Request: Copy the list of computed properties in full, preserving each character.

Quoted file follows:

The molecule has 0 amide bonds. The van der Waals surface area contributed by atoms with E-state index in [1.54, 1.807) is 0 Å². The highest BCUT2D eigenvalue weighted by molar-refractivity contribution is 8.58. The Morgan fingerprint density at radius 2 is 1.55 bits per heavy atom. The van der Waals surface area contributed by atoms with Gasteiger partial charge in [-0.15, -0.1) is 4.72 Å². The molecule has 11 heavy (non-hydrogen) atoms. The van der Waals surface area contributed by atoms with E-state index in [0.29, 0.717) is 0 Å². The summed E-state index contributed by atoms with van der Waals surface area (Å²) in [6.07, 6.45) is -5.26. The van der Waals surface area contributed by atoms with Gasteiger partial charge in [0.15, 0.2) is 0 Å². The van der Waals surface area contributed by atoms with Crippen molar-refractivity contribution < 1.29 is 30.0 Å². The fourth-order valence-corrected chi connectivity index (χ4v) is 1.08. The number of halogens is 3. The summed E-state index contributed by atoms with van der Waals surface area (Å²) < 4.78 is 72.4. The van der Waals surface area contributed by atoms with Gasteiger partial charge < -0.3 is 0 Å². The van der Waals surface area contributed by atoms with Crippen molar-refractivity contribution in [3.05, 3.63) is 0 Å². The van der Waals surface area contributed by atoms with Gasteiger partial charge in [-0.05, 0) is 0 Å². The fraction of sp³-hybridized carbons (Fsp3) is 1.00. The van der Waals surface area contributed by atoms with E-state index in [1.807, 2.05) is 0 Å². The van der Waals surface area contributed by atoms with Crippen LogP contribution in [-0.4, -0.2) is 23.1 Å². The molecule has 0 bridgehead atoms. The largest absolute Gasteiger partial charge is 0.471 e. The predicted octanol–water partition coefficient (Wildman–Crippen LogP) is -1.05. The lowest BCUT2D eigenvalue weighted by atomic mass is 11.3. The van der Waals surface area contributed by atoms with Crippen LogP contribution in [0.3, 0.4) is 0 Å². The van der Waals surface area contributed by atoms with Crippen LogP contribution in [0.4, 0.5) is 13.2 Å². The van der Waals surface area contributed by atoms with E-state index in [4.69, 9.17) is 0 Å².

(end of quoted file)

The molecule has 0 amide bonds. The van der Waals surface area contributed by atoms with E-state index in [1.54, 1.807) is 0 Å². The highest BCUT2D eigenvalue weighted by molar-refractivity contribution is 8.58. The Morgan fingerprint density at radius 2 is 1.55 bits per heavy atom. The van der Waals surface area contributed by atoms with Gasteiger partial charge in [-0.15, -0.1) is 4.72 Å². The molecule has 11 heavy (non-hydrogen) atoms. The van der Waals surface area contributed by atoms with E-state index in [0.29, 0.717) is 0 Å². The summed E-state index contributed by atoms with van der Waals surface area (Å²) in [6.07, 6.45) is -5.26. The van der Waals surface area contributed by atoms with Gasteiger partial charge in [0.15, 0.2) is 0 Å². The van der Waals surface area contributed by atoms with Crippen molar-refractivity contribution < 1.29 is 30.0 Å². The fourth-order valence-corrected chi connectivity index (χ4v) is 1.08. The number of halogens is 3. The summed E-state index contributed by atoms with van der Waals surface area (Å²) < 4.78 is 72.4. The van der Waals surface area contributed by atoms with Gasteiger partial charge < -0.3 is 0 Å². The van der Waals surface area contributed by atoms with Crippen molar-refractivity contribution in [3.05, 3.63) is 0 Å². The van der Waals surface area contributed by atoms with Gasteiger partial charge in [-0.05, 0) is 0 Å². The fraction of sp³-hybridized carbons (Fsp3) is 1.00. The van der Waals surface area contributed by atoms with E-state index in [1.807, 2.05) is 0 Å². The van der Waals surface area contributed by atoms with Crippen LogP contribution in [-0.4, -0.2) is 23.1 Å². The molecule has 0 bridgehead atoms. The largest absolute Gasteiger partial charge is 0.471 e. The predicted octanol–water partition coefficient (Wildman–Crippen LogP) is -1.05. The lowest BCUT2D eigenvalue weighted by atomic mass is 11.3. The van der Waals surface area contributed by atoms with Crippen LogP contribution in [0.3, 0.4) is 0 Å². The van der Waals surface area contributed by atoms with Crippen LogP contribution in [0.4, 0.5) is 13.2 Å². The van der Waals surface area contributed by atoms with E-state index in [4.69, 9.17) is 0 Å².